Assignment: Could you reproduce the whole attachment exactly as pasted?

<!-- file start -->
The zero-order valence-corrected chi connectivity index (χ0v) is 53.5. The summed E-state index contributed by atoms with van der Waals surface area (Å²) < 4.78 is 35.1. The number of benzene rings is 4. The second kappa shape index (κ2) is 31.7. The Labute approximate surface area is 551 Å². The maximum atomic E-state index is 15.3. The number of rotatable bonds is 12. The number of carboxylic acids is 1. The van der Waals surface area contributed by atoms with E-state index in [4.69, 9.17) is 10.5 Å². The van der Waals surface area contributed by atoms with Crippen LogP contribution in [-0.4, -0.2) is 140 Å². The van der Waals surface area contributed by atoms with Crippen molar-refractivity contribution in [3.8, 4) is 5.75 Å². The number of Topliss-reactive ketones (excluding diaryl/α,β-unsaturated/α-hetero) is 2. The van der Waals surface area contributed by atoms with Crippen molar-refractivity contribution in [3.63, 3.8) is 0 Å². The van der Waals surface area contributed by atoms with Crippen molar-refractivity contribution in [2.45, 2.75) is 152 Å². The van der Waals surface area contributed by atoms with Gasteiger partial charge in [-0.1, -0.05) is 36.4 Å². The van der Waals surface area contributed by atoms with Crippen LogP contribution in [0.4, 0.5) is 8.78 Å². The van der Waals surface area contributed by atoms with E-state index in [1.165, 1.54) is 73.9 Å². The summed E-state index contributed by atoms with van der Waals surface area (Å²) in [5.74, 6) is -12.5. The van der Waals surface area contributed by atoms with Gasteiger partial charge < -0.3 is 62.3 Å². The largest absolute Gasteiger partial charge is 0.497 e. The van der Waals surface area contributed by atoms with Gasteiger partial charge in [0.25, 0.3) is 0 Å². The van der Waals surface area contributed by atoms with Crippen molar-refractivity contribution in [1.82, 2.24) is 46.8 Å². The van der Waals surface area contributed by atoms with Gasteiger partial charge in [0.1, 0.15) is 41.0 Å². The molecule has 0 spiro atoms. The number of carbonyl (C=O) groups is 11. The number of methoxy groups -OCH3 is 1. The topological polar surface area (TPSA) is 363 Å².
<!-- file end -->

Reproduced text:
The zero-order valence-corrected chi connectivity index (χ0v) is 53.5. The summed E-state index contributed by atoms with van der Waals surface area (Å²) < 4.78 is 35.1. The number of benzene rings is 4. The second kappa shape index (κ2) is 31.7. The Labute approximate surface area is 551 Å². The maximum atomic E-state index is 15.3. The number of rotatable bonds is 12. The number of carboxylic acids is 1. The van der Waals surface area contributed by atoms with E-state index in [4.69, 9.17) is 10.5 Å². The van der Waals surface area contributed by atoms with Crippen LogP contribution in [-0.4, -0.2) is 140 Å². The van der Waals surface area contributed by atoms with Crippen molar-refractivity contribution in [3.8, 4) is 5.75 Å². The number of Topliss-reactive ketones (excluding diaryl/α,β-unsaturated/α-hetero) is 2. The van der Waals surface area contributed by atoms with Crippen molar-refractivity contribution in [3.63, 3.8) is 0 Å². The van der Waals surface area contributed by atoms with Crippen molar-refractivity contribution in [2.45, 2.75) is 152 Å². The van der Waals surface area contributed by atoms with Gasteiger partial charge in [-0.1, -0.05) is 36.4 Å². The van der Waals surface area contributed by atoms with Crippen LogP contribution in [0.4, 0.5) is 8.78 Å². The van der Waals surface area contributed by atoms with E-state index in [1.165, 1.54) is 73.9 Å². The summed E-state index contributed by atoms with van der Waals surface area (Å²) in [5.74, 6) is -12.5. The van der Waals surface area contributed by atoms with Gasteiger partial charge < -0.3 is 62.3 Å². The largest absolute Gasteiger partial charge is 0.497 e. The van der Waals surface area contributed by atoms with Gasteiger partial charge in [0.25, 0.3) is 0 Å². The van der Waals surface area contributed by atoms with Crippen molar-refractivity contribution in [1.82, 2.24) is 46.8 Å². The van der Waals surface area contributed by atoms with Gasteiger partial charge in [0.1, 0.15) is 41.0 Å². The molecule has 0 spiro atoms. The number of carbonyl (C=O) groups is 11. The number of methoxy groups -OCH3 is 1. The topological polar surface area (TPSA) is 363 Å².